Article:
As coaches we often receive a myriad of questions when prescribing workouts to our athletes. Recently, one of our clients emailed us these questions in regards to his training plan where there were both very easy 2 hour recovery type spins and longer “mellow” endurance rides prescribed. Some really good information was exchanged that is certainly worth posting.
- I’ve always been under the impression that endurance riding was a little harder then just spinning around. Kind of that zone where you just start to feel resistance and it affects the heart rate a bit. Maybe for me, endurance heart rate varies in the mid 140s to low 150s area. What’s the idea behind going easier still? Are there different benefits? Do you get the same benefit or better from going slower?
- Are long mellow rides supposed to be done at the same pace as a 2 hour easy spin? Is one easier/harder then the other?
Here is Coach Ecker’s Response:
Let me see if I can help explain some of this. Easy spinning is easier than a “mellow” ride. Most folks will ride a bit too hard too often and then are a bit tired when they need to be fresh for hard interval work. Easy spinning is meant to be just that – super easy small ring stuff – keeps the legs loose, physiological systems working, blood flowing, etc
The long endurance rides are a bit different. Most folks that don’t have a power meter have no clue what their endurance rides look like on an output graph. Most will have high spikes on every roller and then sections where they are riding a pretty hard tempo without knowing it. Then later in the ride their power will often decay to a point below ideal as fatigue sets in. The ride should be conversational pace and the analogy I always use is that you should pretend as if you are riding with someone that is not very fit and you need to nurse them along. (This is the exact opposite to riding with someone that half wheels you the entire ride – in both scenarios you are doing a mellow ride however they just land on slightly different sides of spectrum.
For long endurance rides, my philosophy is that there is HUGE benefit in many direct and indirect ways to doing longer rides during the season. The problem is how to implement them without fatiguing the athlete and still fitting in harder workouts and races (an the recovery necessary). Almost all studies on training focus on the effects of different types of interval training and there really isn’t much out there on lower intensity training (endurance pace) when combined with an interval routine. My argument is that by riding harder during your endurance ride it is not producing any added benefit (because the intensity level is well below any threshold zones). My logic then continues, if it is not producing an added benefit then why do it especially when it does have a negative impact in terms of fatigue (both mentally and physically.)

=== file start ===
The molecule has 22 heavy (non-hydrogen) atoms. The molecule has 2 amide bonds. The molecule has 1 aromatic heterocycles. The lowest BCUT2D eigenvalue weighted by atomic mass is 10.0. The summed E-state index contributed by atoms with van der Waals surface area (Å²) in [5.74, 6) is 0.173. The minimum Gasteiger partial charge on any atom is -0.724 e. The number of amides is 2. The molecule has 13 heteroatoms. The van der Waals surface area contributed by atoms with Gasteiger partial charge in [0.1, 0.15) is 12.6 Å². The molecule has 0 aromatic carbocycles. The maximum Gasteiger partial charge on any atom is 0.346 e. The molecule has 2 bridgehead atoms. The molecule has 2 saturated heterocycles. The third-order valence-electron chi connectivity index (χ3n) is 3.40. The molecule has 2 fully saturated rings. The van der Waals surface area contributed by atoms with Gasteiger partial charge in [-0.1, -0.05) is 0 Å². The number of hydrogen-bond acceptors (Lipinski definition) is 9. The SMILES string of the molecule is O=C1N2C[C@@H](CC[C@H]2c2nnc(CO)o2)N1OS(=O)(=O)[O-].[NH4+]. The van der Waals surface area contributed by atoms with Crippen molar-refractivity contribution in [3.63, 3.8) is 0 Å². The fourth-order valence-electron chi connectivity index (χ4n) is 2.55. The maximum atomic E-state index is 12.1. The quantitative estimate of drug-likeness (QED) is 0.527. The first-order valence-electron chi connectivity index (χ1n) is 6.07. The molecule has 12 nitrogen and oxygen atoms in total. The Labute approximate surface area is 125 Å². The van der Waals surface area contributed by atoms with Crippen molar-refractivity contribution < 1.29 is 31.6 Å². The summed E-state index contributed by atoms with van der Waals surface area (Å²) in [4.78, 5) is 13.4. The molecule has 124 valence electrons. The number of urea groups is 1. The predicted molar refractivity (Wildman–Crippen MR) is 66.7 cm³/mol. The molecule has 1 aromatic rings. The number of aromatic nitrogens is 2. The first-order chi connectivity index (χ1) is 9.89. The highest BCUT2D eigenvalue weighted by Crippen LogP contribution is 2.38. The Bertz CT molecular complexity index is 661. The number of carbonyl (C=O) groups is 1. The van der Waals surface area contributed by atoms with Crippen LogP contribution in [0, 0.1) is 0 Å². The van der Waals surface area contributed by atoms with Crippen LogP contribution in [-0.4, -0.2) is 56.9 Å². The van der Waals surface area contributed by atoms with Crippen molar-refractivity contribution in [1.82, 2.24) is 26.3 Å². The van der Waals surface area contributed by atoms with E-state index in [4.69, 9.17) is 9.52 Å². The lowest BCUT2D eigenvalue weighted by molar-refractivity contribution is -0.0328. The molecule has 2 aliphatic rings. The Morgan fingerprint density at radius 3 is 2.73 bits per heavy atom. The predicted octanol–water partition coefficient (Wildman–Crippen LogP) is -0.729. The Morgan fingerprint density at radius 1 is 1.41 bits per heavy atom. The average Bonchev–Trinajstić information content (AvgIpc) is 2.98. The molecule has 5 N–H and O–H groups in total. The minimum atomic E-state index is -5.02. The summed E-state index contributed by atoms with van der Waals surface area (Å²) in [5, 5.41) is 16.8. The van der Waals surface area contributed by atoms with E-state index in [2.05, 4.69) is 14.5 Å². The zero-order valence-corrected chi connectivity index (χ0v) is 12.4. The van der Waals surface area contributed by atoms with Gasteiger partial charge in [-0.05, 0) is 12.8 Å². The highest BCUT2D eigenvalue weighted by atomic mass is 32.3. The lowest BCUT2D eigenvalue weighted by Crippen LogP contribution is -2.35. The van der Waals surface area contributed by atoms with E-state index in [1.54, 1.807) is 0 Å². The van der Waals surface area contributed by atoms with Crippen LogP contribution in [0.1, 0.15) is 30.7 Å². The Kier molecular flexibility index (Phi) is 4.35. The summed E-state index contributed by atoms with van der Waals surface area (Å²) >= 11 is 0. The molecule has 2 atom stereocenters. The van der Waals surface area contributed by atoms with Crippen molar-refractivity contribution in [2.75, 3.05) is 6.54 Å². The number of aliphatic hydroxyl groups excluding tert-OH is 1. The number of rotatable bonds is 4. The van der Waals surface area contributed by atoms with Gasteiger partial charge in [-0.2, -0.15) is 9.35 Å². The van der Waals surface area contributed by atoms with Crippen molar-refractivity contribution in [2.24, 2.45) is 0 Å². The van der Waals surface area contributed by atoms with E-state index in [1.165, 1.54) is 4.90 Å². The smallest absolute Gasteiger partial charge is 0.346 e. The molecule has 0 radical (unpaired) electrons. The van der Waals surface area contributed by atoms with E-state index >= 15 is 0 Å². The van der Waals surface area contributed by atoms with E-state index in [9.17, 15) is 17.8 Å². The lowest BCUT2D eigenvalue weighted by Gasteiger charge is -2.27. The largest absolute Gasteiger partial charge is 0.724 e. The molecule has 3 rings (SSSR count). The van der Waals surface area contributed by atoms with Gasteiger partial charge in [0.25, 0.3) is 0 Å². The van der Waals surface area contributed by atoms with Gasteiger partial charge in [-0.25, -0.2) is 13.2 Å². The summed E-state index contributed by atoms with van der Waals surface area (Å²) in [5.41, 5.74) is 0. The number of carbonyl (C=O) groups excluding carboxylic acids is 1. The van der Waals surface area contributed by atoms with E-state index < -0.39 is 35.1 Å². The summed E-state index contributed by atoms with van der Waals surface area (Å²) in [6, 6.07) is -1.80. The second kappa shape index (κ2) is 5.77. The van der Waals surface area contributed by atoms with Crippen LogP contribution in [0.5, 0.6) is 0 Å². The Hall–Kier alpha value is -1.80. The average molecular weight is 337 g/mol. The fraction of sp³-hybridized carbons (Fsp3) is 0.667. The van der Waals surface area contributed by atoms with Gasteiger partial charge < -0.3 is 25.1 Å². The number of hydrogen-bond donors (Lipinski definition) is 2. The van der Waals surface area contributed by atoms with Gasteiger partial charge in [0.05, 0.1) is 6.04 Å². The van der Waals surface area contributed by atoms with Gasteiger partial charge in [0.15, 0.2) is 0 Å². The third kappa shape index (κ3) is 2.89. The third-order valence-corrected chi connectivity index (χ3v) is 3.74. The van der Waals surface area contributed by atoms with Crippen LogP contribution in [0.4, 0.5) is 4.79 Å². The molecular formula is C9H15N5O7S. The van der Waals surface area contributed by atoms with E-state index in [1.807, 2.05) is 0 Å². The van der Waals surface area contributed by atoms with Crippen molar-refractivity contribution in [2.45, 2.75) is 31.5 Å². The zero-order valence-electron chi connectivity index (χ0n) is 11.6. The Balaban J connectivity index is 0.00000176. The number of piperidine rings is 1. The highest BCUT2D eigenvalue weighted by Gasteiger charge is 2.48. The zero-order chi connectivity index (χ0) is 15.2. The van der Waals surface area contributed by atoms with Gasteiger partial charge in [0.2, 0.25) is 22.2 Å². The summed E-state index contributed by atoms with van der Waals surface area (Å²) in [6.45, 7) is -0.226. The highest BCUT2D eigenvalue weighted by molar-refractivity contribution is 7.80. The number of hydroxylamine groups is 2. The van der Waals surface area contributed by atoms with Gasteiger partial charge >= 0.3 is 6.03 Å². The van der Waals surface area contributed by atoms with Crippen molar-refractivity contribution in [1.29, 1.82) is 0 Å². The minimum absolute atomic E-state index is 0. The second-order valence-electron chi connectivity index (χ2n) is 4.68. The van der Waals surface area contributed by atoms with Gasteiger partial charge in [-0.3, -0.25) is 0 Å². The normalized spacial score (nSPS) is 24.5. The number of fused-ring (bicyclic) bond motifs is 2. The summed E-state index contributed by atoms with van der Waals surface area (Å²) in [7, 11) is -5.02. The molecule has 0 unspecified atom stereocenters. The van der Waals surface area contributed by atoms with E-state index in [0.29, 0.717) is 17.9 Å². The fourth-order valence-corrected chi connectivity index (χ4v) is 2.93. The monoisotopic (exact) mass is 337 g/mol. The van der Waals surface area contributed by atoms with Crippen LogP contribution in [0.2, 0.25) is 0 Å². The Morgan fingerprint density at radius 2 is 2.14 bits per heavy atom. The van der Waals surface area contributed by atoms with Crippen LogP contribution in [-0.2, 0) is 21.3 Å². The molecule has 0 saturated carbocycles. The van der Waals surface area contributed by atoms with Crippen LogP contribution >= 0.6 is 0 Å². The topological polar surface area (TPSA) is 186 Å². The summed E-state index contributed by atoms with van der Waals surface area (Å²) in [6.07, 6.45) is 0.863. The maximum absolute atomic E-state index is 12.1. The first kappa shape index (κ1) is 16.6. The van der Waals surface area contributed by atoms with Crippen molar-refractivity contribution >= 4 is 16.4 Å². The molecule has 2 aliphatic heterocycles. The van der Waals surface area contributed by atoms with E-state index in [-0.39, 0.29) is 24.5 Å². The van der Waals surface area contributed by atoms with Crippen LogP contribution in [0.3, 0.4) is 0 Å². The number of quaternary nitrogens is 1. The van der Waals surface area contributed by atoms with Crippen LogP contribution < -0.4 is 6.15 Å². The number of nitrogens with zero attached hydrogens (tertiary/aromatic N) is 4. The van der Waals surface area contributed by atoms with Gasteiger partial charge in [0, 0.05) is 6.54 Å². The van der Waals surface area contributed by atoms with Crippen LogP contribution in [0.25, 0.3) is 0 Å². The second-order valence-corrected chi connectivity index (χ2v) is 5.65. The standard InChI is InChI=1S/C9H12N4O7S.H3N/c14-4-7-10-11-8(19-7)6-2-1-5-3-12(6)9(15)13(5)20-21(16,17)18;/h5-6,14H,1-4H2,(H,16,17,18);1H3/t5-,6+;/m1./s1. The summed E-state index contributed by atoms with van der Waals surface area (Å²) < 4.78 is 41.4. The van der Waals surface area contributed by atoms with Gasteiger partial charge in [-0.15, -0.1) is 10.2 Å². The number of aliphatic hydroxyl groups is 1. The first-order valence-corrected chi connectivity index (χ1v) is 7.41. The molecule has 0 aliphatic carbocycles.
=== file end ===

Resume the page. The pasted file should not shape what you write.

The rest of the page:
There is also a component of what your body is utilizing as fuel during these rides and how that interfaces with really trying to be as lean as is possible. Slower endurance rides typically mean burning more fat and less carbohydrates which is of benefit when trying to both reduce body mass and not completely deplete glycogen stores needed for harder efforts like interval days and racing.
I have done a TON of analysis on my own training as well as others I have coached and I can show you a pretty consistent pattern around what happens if your endurance activities are kept mellow versus a tad higher pace still in the “endurance” range. Again, the primary benefit of endurance riding is the aerobic component of building efficiency in form (mechanical) and physiological systems. Which is different than the primary benefit of intervals which is increase lactate threshold and cardiovascular outputs (ie VO 2 max).
While there are many training theories and ideas out there I have seen this work with many people and can say that the bigger difference between your “easy” or “mellow” days and your “hard” interval days the better.